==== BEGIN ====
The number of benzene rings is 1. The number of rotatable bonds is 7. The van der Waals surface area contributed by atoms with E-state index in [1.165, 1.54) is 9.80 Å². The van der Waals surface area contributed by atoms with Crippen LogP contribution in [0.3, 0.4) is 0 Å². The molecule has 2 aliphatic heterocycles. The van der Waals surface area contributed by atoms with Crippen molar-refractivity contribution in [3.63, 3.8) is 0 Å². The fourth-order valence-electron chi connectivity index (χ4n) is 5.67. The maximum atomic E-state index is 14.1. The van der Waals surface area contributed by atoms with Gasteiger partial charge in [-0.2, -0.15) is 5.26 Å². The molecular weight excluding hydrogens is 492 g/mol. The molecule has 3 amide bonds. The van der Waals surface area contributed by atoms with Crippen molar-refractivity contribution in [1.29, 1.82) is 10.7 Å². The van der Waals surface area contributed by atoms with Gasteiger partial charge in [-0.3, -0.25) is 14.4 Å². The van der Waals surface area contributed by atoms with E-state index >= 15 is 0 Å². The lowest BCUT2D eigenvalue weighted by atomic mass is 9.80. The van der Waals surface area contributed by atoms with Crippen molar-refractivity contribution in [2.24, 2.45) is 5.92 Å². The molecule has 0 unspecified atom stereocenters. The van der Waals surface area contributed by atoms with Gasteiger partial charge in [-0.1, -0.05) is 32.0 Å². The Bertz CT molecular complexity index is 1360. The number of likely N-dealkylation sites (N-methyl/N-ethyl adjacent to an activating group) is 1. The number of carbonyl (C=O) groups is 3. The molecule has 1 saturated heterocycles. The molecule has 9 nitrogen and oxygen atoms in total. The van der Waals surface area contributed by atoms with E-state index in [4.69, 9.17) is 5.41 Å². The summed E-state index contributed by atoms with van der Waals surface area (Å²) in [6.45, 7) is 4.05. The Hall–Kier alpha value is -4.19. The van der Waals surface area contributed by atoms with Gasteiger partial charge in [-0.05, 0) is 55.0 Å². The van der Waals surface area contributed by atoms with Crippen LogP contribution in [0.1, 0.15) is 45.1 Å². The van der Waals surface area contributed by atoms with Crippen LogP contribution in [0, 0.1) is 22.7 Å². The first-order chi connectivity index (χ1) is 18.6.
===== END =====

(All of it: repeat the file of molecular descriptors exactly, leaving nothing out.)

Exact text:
The number of benzene rings is 1. The number of rotatable bonds is 7. The van der Waals surface area contributed by atoms with E-state index in [1.165, 1.54) is 9.80 Å². The van der Waals surface area contributed by atoms with Crippen LogP contribution in [0.3, 0.4) is 0 Å². The molecule has 2 aliphatic heterocycles. The van der Waals surface area contributed by atoms with Crippen molar-refractivity contribution in [3.63, 3.8) is 0 Å². The fourth-order valence-electron chi connectivity index (χ4n) is 5.67. The maximum atomic E-state index is 14.1. The van der Waals surface area contributed by atoms with Gasteiger partial charge in [-0.2, -0.15) is 5.26 Å². The molecular weight excluding hydrogens is 492 g/mol. The molecule has 3 amide bonds. The van der Waals surface area contributed by atoms with Crippen molar-refractivity contribution in [1.29, 1.82) is 10.7 Å². The van der Waals surface area contributed by atoms with Gasteiger partial charge in [-0.3, -0.25) is 14.4 Å². The van der Waals surface area contributed by atoms with E-state index >= 15 is 0 Å². The lowest BCUT2D eigenvalue weighted by atomic mass is 9.80. The van der Waals surface area contributed by atoms with Crippen molar-refractivity contribution in [2.24, 2.45) is 5.92 Å². The molecule has 0 unspecified atom stereocenters. The van der Waals surface area contributed by atoms with Gasteiger partial charge in [-0.1, -0.05) is 32.0 Å². The Bertz CT molecular complexity index is 1360. The number of likely N-dealkylation sites (N-methyl/N-ethyl adjacent to an activating group) is 1. The number of carbonyl (C=O) groups is 3. The molecule has 1 saturated heterocycles. The molecule has 9 nitrogen and oxygen atoms in total. The van der Waals surface area contributed by atoms with E-state index in [4.69, 9.17) is 5.41 Å². The summed E-state index contributed by atoms with van der Waals surface area (Å²) in [6.45, 7) is 4.05. The Hall–Kier alpha value is -4.19. The van der Waals surface area contributed by atoms with Gasteiger partial charge in [-0.05, 0) is 55.0 Å². The van der Waals surface area contributed by atoms with Crippen LogP contribution in [0.1, 0.15) is 45.1 Å². The van der Waals surface area contributed by atoms with Crippen LogP contribution in [0, 0.1) is 22.7 Å². The first-order chi connectivity index (χ1) is 18.6.